Canada Retains Gold at Sixth International Championships

2003 Gold Medalists
The Canadian Bicycle Polo Team, winners of the Sixth  International Bicycle Polo Championships,
held November 24-29 at Vero Beach Polo and Saddle Club in Vero Beach, Florida:

  Harvey Barton, Asoka Mendes, Peter Furmedge, Geoff Nielsen, Michael Boyd, and Christopher Nielsen (foreground)

Canada won the gold medal at the Sixth International Bicycle Polo Championships, held November 24-29 at the beautiful Vero Beach Polo and Saddle Club in Vero Beach, Florida. Canada, the defending champions, finished with a 5-1 record in the four-team competition in which each team played each of the others twice. The United States team took the silver medals with a 4-2 record, while France A took the bronze at 3-3. France B finished fourth at 0-6, but were tied with the U.S. at half-time of their final game before falling 7-4.

Play began on Monday, September 24 with France A defeating France B 9-1 after taking a 5-0 lead by half-time. Stephane Malandain led all scorers with four goals, while Jean-Michael Languille added three, and Julien Lassere and Didier Derly each contributed one for France A. John Pelourdeau scored France B's only goal. The second game, between Canada and the U.S., was considerably closer, being decided in the last minute on a penalty call. The U.S. took a 2-0 lead in the first chukker on goals by Dennis Mullen and Jon Smalley, but Peter Furmedge scored the only goal in the second to pull Canada within one at the half. Furmedge sandwiched a pair of goals around one by teammate Harvey Barton to give Canada a 4-2 lead in the third chukker, but a late goal by Dennis McQuerry pulled the U.S. back within one. Carl Baker tied the score for the U.S. on a penalty midway through the fourth, but Nielsen answered with a free hit of his own to secure the victory with less than a minute remaining, making the final score 5-4.

Canada took on France B to open Tuesday's competition, and came away with a 9-1 victory. Nielsen and Barton led the way with three goals apiece, with Nielsen adding two and Michael Boyd one. Simeon Pascal tallied the goal for France B. Once again, the second match proved considerably more exciting, with the U.S. edging France A 6-5. Bill Matheson scored the only goal of the first chukker, giving the U.S. the early lead, and things looked good for the home team when Mullen and Smalley each added goals in the second for a 3-0 lead at the half. Stephane Paris got things going for France in the third chukker with his first goal of the tournament, and two more by Derly pulled France even. Mullen and Jean-Pierre Malandain traded goals late in the period, making the score 4-4 going into the final chukker. Stephane Malandain gave France their first lead early in the fourth, but Smalley responded with two for the U.S., giving them the victory.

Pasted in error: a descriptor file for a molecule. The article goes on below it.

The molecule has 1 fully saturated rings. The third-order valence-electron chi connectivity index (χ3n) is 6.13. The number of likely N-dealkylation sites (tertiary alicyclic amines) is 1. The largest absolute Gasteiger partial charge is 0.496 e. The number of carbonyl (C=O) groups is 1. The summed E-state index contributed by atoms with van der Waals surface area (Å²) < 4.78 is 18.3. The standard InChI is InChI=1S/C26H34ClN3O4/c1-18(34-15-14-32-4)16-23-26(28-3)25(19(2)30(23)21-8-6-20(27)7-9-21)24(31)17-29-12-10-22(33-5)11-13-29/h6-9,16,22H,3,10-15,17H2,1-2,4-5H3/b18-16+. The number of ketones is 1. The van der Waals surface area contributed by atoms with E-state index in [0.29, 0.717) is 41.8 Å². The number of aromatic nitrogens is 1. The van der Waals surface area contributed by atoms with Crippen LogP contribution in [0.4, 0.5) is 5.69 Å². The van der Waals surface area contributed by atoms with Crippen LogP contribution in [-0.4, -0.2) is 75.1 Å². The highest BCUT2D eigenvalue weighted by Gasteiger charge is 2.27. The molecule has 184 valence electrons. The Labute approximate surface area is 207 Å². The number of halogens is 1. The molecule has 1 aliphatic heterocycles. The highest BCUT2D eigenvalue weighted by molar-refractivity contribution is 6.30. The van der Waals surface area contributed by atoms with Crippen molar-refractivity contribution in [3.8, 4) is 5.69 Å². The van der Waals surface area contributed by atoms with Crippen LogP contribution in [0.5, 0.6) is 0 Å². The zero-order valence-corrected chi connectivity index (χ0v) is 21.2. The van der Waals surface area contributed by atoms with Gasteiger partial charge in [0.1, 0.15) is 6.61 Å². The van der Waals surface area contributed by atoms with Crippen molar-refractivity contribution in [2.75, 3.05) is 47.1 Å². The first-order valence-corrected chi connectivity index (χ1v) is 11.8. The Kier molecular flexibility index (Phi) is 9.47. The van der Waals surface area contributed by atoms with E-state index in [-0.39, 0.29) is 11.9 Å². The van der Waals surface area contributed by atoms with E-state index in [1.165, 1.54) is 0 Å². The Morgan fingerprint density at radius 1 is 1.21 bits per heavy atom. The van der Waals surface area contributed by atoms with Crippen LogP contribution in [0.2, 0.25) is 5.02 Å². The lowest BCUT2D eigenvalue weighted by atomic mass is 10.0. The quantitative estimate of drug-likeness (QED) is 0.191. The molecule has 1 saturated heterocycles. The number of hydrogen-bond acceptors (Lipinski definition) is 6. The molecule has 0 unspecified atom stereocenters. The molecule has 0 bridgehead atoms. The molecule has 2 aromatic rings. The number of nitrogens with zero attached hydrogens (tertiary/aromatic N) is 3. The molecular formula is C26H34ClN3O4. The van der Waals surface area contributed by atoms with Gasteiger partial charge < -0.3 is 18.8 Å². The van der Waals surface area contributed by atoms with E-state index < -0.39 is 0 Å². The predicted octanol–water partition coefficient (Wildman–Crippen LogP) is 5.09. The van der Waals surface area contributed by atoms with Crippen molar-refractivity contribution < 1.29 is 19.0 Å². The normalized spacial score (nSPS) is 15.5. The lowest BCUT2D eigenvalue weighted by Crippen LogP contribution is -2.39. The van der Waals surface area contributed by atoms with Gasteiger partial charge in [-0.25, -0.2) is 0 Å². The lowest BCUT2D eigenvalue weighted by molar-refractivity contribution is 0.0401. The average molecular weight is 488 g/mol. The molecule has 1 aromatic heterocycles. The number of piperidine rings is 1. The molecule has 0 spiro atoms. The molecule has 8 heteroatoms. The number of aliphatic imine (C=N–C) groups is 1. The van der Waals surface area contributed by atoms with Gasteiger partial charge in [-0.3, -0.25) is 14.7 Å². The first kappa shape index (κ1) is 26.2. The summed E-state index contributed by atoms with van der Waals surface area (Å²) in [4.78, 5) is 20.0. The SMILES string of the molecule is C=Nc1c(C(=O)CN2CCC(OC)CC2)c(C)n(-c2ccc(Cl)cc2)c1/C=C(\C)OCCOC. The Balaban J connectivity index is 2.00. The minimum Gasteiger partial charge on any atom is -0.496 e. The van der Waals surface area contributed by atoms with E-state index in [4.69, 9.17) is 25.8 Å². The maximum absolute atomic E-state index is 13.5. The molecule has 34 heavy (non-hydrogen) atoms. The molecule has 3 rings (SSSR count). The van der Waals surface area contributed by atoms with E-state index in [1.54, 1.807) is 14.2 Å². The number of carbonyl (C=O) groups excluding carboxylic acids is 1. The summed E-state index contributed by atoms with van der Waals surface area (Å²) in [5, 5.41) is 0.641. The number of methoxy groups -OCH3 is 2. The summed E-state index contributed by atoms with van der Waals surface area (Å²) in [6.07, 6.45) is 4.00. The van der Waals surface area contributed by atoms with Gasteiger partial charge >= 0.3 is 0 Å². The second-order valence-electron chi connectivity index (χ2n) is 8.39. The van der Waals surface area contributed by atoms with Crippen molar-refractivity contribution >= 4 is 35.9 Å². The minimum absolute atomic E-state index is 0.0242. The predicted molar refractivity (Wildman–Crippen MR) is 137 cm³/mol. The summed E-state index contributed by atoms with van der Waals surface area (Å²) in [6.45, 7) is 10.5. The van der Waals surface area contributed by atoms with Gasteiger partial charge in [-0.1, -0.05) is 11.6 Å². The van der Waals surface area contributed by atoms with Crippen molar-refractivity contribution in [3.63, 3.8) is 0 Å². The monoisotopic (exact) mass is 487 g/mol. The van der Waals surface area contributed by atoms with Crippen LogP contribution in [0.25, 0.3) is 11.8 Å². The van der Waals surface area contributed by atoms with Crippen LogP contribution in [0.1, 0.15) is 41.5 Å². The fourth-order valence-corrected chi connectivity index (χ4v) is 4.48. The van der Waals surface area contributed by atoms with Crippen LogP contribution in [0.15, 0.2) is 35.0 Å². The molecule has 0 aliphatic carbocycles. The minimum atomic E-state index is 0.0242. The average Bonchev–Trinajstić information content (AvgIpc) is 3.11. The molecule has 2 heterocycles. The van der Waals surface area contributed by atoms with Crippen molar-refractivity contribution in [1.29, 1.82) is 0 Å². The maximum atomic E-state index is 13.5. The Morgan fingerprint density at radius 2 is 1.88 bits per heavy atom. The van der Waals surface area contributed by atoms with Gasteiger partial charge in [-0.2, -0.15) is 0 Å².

2003 Silver Medalists
Team USA, Silver Medalists at the Sixth International Bicycle Polo Championships:
Dennis Mullen, Carl Baker, Jon Smalley, Bill Matheson, and John Hupp (absent from ceremony: Dennis McQuerry)

Wednesday's games started with a showdown between last year's gold and silver medalists, Canada and France A. Canada, like the U.S. on Tuesday, controlled the early play, scoring two goals in each of the first two chukkers to take a 4-0 lead at the half. Asoka Mendes and Furmedge each tallied one in the first, with Furmedge and Nielsen adding one apiece in the second. France held Canada scoreless in the third period, but could manage only one goal of their own, by Jean-Pierre Malandain. The fourth chukker saw a comparative avalanche of scoring as each team added four to their total. Mendes got things started for Canada with his second of the day, giving them a 5-1 advantage before Derly and Paris added a pair for France. Nielsen scored the next two for Canada, and Furmedge stretched their lead to 8-3 before Derly added two late goals for France, making the final score 8-5.

In the second game, the U.S. defeated France B 12-4, running up a 10-0 lead at half-time and cruising to victory. Baker and Smalley each scored twice in each of the first two chukkers, while Mullen also added a pair in the second. Mullen added another in the third period, giving the U.S. its biggest lead at 11-0, but Alain Derly answered with two for France B and Pascal added another to make it 11-3 going into the fourth. McQuerry and Thierry Malet traded goals in the final chukker.

Thursday's feature game was the rematch between the U.S. and France A, and the visitors avenged their earlier defeat by a score of 8-7. The U.S. got off to another fast start, taking a 4-1 lead in the fist chukker after Stephane Malandain opened the scoring for France. Baker tallied the next two for the U.S., and a penalty conversion by Matheson and a goal by Mullen put the U.S. up by three. The Malandain brothers each scored once for France in the second, pulling them within 4-3 at the half. Mullen and Smalley sandwiched goals around one by Stephane Malandain in the third, giving the U.S. a 6-4 lead with one chukker to play,  but three consecutive goals by Paris gave France their first lead at 7-6. Matheson tied it up with another penalty conversion for the U.S., and things looked good for them when they were awarded another penalty after the warning horn. Derly intercepted the free hit, however, and passed the ball to Paris, who sent it on to Stephane Malandain; Malandain carried the ball the remaining 75 yards with his three hits, and made the winning goal for France.